The cru wine culture in the Chianti Classico area
We are one of the few wineries in the Chianti Classico area capable of producing wines with personality that are very different from one another, though all produced in the same area. The credit lies in its multifaceted-nature that allows us to bring out very different characteristics of a particular variety as well as its natural flair for quality. It is a very old concept: the Romans called it ‘genius loci’, today we talk about terroir.
(Francesco Ricasoli)
In the middle of the 1990s, Barone Ricasoli started a huge project to renew the vineyards in its Chianti Classico land, amounting to 235.83 hectares. They were old vineyards (all planted at the end of the 1960s and the beginning of the 1970s), ripped apart by Esca, with low densities per hectare and containing all the varieties belonging to Chianti Classico, but distributed randomly. So an excellent opportunity arose to renew and improve the vineyards, while introducing international varieties, such as merlot and cabernet, at the same time.  Considering that most of the land was made up of rock and that the breaking up of the land had to be done using ploughs and explosives, the problem of reclamation proved to be complicated and hard right from the start. So far 235 hectares have been replaced in Brolio, using modern preparation techniques and genetically selected material, all aimed at obtaining long-lived vineyards capable of producing high-quality grapes. 
 

 

Soil characteristics in Brolio

The climate is Mediterranean, with concentrated rainfall in spring and autumn (about 800mm/year), mild winters with rare snowfalls and hot dry summers. The winery’s vineyards are all in the hills, with altitudes ranging from 180 to 490 metres above sea level, mostly with a south, southwest exposure.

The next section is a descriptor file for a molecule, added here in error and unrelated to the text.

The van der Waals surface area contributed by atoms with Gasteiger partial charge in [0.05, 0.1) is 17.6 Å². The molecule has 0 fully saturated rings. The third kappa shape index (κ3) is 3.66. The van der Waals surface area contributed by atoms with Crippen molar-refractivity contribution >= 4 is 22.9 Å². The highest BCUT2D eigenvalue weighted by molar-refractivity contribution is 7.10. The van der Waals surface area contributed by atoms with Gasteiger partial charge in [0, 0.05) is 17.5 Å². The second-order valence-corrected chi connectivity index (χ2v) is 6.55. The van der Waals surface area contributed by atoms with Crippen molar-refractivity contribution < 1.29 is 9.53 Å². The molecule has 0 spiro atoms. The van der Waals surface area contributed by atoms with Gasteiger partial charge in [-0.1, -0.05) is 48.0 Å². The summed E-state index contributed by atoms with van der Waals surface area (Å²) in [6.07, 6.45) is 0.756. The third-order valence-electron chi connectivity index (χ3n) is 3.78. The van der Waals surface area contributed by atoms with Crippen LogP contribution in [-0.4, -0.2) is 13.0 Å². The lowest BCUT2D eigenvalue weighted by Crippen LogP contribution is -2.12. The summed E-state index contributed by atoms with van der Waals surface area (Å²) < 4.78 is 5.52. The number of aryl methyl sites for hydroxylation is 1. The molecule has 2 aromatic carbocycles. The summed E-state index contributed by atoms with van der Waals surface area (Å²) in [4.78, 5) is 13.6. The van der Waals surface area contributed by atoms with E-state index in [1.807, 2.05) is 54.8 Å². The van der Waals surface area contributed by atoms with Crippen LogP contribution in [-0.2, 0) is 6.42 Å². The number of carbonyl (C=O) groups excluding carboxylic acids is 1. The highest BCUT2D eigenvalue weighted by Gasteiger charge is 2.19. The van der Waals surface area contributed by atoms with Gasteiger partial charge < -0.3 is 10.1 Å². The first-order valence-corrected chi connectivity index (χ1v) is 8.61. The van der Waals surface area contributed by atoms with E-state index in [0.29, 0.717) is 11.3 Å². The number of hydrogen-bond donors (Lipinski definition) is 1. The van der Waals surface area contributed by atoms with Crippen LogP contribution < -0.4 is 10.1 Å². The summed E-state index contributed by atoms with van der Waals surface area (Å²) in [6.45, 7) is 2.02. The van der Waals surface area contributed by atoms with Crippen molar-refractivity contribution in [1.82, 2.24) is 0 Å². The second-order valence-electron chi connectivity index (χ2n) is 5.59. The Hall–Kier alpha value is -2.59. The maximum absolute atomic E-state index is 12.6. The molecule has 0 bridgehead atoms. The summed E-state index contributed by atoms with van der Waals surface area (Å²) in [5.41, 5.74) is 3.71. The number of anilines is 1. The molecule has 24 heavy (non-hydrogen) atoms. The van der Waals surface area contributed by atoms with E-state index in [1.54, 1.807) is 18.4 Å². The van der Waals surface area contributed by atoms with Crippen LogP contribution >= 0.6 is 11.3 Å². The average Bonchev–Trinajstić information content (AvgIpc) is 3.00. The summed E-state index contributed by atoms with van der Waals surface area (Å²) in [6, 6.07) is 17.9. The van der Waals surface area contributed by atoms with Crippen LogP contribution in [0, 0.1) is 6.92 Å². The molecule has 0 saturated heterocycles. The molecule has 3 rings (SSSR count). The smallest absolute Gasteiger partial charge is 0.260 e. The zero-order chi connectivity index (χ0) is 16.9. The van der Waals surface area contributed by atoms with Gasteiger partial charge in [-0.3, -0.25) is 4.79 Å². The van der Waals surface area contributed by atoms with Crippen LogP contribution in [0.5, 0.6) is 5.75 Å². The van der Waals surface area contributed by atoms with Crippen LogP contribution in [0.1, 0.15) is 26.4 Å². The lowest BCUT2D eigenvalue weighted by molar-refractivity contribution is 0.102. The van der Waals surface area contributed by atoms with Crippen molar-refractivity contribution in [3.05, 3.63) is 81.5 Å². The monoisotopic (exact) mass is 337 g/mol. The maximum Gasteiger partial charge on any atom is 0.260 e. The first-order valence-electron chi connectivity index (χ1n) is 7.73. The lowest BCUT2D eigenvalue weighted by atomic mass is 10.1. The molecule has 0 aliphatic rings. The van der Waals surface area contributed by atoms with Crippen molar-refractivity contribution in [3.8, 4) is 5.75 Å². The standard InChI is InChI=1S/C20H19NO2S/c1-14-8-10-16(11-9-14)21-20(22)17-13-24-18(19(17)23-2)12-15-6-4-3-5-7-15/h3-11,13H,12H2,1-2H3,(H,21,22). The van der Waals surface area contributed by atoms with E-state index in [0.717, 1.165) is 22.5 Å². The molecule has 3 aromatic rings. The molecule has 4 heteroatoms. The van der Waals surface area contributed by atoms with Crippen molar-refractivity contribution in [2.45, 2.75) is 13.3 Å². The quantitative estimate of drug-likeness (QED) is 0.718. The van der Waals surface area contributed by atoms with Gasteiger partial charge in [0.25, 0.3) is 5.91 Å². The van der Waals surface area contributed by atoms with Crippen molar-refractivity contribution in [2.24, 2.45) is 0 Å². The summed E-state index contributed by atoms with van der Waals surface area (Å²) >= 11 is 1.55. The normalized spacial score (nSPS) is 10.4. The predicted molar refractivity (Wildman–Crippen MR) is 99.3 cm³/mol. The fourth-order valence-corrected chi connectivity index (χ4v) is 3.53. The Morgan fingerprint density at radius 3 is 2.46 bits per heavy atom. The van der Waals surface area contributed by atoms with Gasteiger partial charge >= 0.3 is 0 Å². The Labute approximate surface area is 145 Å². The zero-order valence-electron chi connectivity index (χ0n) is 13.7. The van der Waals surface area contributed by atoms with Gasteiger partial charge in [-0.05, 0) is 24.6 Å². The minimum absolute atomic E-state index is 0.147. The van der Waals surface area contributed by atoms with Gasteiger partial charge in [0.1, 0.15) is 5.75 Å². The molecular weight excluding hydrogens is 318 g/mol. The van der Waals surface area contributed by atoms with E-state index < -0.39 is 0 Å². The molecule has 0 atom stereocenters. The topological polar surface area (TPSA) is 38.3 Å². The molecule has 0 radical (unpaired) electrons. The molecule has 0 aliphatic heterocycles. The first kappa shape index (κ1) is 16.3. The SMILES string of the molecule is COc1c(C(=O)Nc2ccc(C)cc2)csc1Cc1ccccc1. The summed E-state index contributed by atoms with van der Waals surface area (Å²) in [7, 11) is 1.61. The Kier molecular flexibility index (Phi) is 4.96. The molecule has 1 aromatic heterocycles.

The vineyards fall into five main geological formations:


  • at over 380 metres above sea level. (Upper Middle Oligocene and Lower Miocene) characterised by deep layers of different types of sandstone and by superficial calcareous marl and blackish clay.



  • the area is characterized by altitudes ranging between 450 and 500 m, with very thin soils and preferential exposure of the vineyards to the west and northwest.



  • famous for its calcareous alberese stone and galestro formations, in a strip between 300 and 400 metres above sea level.



  • characterised by flood lands, rich in gravel and sand in the lowest areas and close to the Arbia stream.



  • located in the southern part of the estate near the river Arbia, mainly characterized by fluvial suspended terraces connected by quite slanted slopes (15-30%) and altitudes of 240 -330 m. Note the upper fluvial terrace of Ceni, which displays a sub-planar to gently sloping morphology and ancient, probably Middle-Upper Pleistocene ( 500,00-120,000 years ago) fluvial sediments, soil is ochre colored and with a fine loamy texture (silt 40%, clay 30%).


Varieties

Countless grape varieties have been studied and grown in Brolio for centuries, such as those that we refer to today as “non native” varieties, like merlot, chardonnay, cabernet sauvignon and many others, as well as an incredible array of sangiovese grapes, which through time have characterised, if we can say so, the DNA of Ricasoli wines. It is precisely this wealth of varieties, as a result of old studies gathered in the field, that Ricasoli has promoted a project of clonal selection in order to preserve the most interesting biotypes of sangiovese in Brolio. The clones selected have been used to make the most recent vineyards.